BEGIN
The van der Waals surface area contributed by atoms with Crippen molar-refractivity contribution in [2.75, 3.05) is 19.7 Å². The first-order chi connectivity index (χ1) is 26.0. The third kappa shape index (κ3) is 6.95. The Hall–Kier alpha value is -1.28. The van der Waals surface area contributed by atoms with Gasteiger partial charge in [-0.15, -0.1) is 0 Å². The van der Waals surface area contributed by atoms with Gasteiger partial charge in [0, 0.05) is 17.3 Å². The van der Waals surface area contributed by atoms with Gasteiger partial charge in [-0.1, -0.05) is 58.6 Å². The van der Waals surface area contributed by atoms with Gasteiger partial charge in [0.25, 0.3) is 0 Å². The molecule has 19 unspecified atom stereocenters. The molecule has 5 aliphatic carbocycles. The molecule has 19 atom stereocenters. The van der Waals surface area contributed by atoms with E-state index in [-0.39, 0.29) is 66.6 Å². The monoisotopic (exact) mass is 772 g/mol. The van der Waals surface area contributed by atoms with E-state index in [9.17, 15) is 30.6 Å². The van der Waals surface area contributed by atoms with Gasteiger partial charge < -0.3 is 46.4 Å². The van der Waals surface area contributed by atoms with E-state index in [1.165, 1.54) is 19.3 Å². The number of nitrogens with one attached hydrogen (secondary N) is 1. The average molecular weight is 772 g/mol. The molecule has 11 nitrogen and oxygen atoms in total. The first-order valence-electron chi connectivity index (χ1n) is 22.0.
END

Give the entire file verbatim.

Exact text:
The van der Waals surface area contributed by atoms with Crippen molar-refractivity contribution in [2.75, 3.05) is 19.7 Å². The first-order chi connectivity index (χ1) is 26.0. The third kappa shape index (κ3) is 6.95. The Hall–Kier alpha value is -1.28. The van der Waals surface area contributed by atoms with Gasteiger partial charge in [-0.15, -0.1) is 0 Å². The van der Waals surface area contributed by atoms with Gasteiger partial charge in [0, 0.05) is 17.3 Å². The van der Waals surface area contributed by atoms with Gasteiger partial charge in [-0.1, -0.05) is 58.6 Å². The van der Waals surface area contributed by atoms with Gasteiger partial charge in [0.25, 0.3) is 0 Å². The molecule has 19 unspecified atom stereocenters. The molecule has 5 aliphatic carbocycles. The molecule has 19 atom stereocenters. The van der Waals surface area contributed by atoms with E-state index in [-0.39, 0.29) is 66.6 Å². The monoisotopic (exact) mass is 772 g/mol. The van der Waals surface area contributed by atoms with E-state index in [9.17, 15) is 30.6 Å². The van der Waals surface area contributed by atoms with Gasteiger partial charge < -0.3 is 46.4 Å². The van der Waals surface area contributed by atoms with E-state index in [1.165, 1.54) is 19.3 Å². The number of nitrogens with one attached hydrogen (secondary N) is 1. The average molecular weight is 772 g/mol. The molecule has 11 nitrogen and oxygen atoms in total. The first-order valence-electron chi connectivity index (χ1n) is 22.0.